I did some tutorials about the QGraphicsView to better understand how the QGraphicsItem, QGraphicsScene and QGraphicsView interact and how I can modify Krita's nodes and layers to work with it. I modified my previous Particle class to work in a more simple way and now I'm putting some inheritance from QGraphicsItem to proper use the Graphics Framework advantages. For instance, the ...read more...
It was with great joy I received the Akademy award for Calligra Words today. The acknowledgement is much appreciated, and is for sure a great motivator.
I may have been the one accepting this award, but it is just as much an award for the entire Calligra Suite and an recognition of the entire team of developers, artists, bugreporters, testers, translators, sponsors. Calligra would not be what it is today without the effort of every single one of you. Out of fear of missing someone I'm not going to list specific names. If you have done something for Calligra then this award is for you too.
When I held a presentation about Calligra in Brussels a couple of months ago, I said that one of the things we pride ourselves of is that we are inclusive of everyone. We want users to feel as contributers as well. Be it reporting bugs, or writing a sentence or two for the manual. Every contribution counts and is valued.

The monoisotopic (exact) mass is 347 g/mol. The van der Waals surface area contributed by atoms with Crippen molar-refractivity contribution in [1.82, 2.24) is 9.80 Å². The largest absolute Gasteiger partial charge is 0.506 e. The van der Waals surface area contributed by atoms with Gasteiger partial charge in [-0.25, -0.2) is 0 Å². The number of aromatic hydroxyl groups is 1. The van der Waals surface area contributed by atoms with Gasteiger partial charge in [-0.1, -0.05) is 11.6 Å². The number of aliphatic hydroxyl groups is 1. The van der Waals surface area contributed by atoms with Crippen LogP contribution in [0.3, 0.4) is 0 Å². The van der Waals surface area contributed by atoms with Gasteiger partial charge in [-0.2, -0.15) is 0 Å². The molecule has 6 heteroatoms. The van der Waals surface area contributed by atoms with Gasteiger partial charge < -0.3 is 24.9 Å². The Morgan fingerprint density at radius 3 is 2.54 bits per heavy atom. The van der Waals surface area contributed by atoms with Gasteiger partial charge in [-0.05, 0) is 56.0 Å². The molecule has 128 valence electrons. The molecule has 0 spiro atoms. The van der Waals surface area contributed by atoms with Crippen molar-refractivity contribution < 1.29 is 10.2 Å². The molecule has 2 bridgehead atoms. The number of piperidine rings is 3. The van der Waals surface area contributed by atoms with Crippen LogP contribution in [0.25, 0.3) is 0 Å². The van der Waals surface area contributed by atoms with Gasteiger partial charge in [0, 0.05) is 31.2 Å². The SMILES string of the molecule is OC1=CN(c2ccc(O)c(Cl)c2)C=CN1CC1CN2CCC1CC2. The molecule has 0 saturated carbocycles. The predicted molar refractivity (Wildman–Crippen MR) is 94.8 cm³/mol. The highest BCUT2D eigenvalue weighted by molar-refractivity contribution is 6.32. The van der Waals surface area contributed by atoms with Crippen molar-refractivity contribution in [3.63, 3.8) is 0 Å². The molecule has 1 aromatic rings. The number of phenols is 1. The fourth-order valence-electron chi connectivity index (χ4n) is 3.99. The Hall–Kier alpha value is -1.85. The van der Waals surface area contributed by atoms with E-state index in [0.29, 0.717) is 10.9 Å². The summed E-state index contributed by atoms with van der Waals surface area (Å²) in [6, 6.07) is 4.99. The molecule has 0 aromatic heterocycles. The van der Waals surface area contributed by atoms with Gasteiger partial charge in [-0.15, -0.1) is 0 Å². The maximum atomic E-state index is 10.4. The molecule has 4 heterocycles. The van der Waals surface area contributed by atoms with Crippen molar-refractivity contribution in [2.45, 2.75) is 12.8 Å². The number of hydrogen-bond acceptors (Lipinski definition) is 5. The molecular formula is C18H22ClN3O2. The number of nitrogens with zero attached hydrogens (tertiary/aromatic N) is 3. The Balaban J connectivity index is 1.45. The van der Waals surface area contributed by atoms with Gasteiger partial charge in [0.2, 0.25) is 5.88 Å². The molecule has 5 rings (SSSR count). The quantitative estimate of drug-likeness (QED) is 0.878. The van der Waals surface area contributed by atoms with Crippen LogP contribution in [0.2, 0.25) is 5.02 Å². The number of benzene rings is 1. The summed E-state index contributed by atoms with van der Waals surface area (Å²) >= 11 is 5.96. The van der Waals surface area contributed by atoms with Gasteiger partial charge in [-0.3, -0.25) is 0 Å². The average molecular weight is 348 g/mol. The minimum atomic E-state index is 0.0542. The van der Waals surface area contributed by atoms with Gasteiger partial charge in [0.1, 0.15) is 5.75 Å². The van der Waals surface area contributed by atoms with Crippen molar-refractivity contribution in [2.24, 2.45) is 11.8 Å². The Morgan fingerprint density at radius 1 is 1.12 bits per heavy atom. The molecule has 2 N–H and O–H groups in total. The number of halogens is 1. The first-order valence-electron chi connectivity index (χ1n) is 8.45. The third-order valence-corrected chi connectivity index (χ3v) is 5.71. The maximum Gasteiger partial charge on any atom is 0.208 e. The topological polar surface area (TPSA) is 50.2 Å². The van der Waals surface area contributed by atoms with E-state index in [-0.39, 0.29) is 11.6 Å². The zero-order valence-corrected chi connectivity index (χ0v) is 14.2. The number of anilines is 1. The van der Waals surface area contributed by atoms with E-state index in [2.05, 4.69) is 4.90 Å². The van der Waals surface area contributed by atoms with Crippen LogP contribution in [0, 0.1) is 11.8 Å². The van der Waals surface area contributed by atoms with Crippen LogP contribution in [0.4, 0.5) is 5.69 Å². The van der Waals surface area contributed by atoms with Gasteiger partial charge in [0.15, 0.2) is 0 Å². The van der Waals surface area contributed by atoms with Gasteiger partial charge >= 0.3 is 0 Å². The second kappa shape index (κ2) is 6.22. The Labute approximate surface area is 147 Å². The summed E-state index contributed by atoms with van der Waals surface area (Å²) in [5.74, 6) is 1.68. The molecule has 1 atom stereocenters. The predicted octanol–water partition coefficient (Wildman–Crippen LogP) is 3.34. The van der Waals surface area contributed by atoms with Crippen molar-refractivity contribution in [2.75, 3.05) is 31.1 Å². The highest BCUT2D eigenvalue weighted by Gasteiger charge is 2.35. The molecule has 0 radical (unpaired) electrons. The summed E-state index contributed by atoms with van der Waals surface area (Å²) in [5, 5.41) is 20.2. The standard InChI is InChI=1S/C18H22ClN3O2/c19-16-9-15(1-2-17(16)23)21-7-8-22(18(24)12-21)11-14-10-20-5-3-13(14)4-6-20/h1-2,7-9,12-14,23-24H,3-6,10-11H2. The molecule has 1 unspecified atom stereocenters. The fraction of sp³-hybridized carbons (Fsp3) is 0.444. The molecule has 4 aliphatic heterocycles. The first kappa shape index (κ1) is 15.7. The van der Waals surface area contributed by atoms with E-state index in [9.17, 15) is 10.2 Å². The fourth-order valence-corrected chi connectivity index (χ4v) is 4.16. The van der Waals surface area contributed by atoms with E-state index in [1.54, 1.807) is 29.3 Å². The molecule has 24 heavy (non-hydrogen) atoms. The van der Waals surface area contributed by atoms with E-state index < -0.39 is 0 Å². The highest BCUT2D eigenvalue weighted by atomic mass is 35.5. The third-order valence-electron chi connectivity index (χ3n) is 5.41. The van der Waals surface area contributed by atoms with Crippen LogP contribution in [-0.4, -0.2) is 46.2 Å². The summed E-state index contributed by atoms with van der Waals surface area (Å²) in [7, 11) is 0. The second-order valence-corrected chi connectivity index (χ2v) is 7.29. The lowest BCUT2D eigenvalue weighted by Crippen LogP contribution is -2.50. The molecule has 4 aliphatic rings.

So, its that time of year again, the annual meeting of all things KDE… Akademy! This year it is coming to you from Tallin, Estonia. This year will be my 6th outing to the event
Of course, KDE is very dear to me and to Kolab and so, in addition to me, there will be a few other members of the Kolab community will meet at this year’s Akademy. Key contributors Christian Mollekopf and Jeroen van Meeuwen will be present and available to discuss Kolab related issues. Jeroen will also give a talk about release engineering processes using KDE as an example. His experience from the Fedora Project, Cyrus IMAP, Cyrus SASL and from his roleas a Systems Architect at Kolab Systems provides him with ample experience to give some insight into how release engineering and quality assurance within the fast-paced KDE project could be improved further.
The Kolaborators will also be taking part in a Task Management sprint featuring ...read more...
If you have been reading my blog for a while, you know I tend to get obsessed with fixing little details in KDE applications which annoy me. I like doing this, but this is the kind of task which cannot be done by a lonesome coder if one wants to make a significant difference.